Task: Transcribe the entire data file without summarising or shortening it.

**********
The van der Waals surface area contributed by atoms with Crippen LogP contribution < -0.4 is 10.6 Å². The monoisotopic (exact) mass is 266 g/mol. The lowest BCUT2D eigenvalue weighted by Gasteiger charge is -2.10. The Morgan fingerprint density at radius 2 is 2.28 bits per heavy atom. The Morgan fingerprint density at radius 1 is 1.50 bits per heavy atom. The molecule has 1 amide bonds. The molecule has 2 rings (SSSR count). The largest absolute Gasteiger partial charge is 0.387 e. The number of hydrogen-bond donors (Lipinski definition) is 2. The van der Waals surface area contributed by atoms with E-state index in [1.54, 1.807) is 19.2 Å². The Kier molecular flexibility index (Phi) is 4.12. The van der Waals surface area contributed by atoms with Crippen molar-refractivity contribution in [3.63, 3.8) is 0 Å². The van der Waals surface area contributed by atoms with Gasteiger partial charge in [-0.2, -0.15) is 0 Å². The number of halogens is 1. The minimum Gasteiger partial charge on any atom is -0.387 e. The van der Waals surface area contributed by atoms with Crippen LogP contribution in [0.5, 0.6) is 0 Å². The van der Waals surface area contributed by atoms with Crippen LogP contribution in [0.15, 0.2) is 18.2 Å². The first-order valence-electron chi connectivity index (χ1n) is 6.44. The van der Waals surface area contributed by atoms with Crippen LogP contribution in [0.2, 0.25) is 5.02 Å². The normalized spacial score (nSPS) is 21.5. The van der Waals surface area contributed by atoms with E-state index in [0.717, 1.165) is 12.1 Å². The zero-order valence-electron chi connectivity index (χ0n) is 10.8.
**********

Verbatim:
The van der Waals surface area contributed by atoms with Crippen LogP contribution < -0.4 is 10.6 Å². The monoisotopic (exact) mass is 266 g/mol. The lowest BCUT2D eigenvalue weighted by Gasteiger charge is -2.10. The Morgan fingerprint density at radius 2 is 2.28 bits per heavy atom. The Morgan fingerprint density at radius 1 is 1.50 bits per heavy atom. The molecule has 1 amide bonds. The molecule has 2 rings (SSSR count). The largest absolute Gasteiger partial charge is 0.387 e. The number of hydrogen-bond donors (Lipinski definition) is 2. The van der Waals surface area contributed by atoms with E-state index in [1.54, 1.807) is 19.2 Å². The Kier molecular flexibility index (Phi) is 4.12. The van der Waals surface area contributed by atoms with Crippen molar-refractivity contribution in [3.63, 3.8) is 0 Å². The van der Waals surface area contributed by atoms with Gasteiger partial charge in [-0.2, -0.15) is 0 Å². The number of halogens is 1. The minimum Gasteiger partial charge on any atom is -0.387 e. The van der Waals surface area contributed by atoms with Crippen LogP contribution in [0.5, 0.6) is 0 Å². The van der Waals surface area contributed by atoms with Crippen LogP contribution in [0.15, 0.2) is 18.2 Å². The first-order valence-electron chi connectivity index (χ1n) is 6.44. The van der Waals surface area contributed by atoms with Crippen LogP contribution in [0.2, 0.25) is 5.02 Å². The normalized spacial score (nSPS) is 21.5. The van der Waals surface area contributed by atoms with E-state index in [0.717, 1.165) is 12.1 Å². The zero-order valence-electron chi connectivity index (χ0n) is 10.8.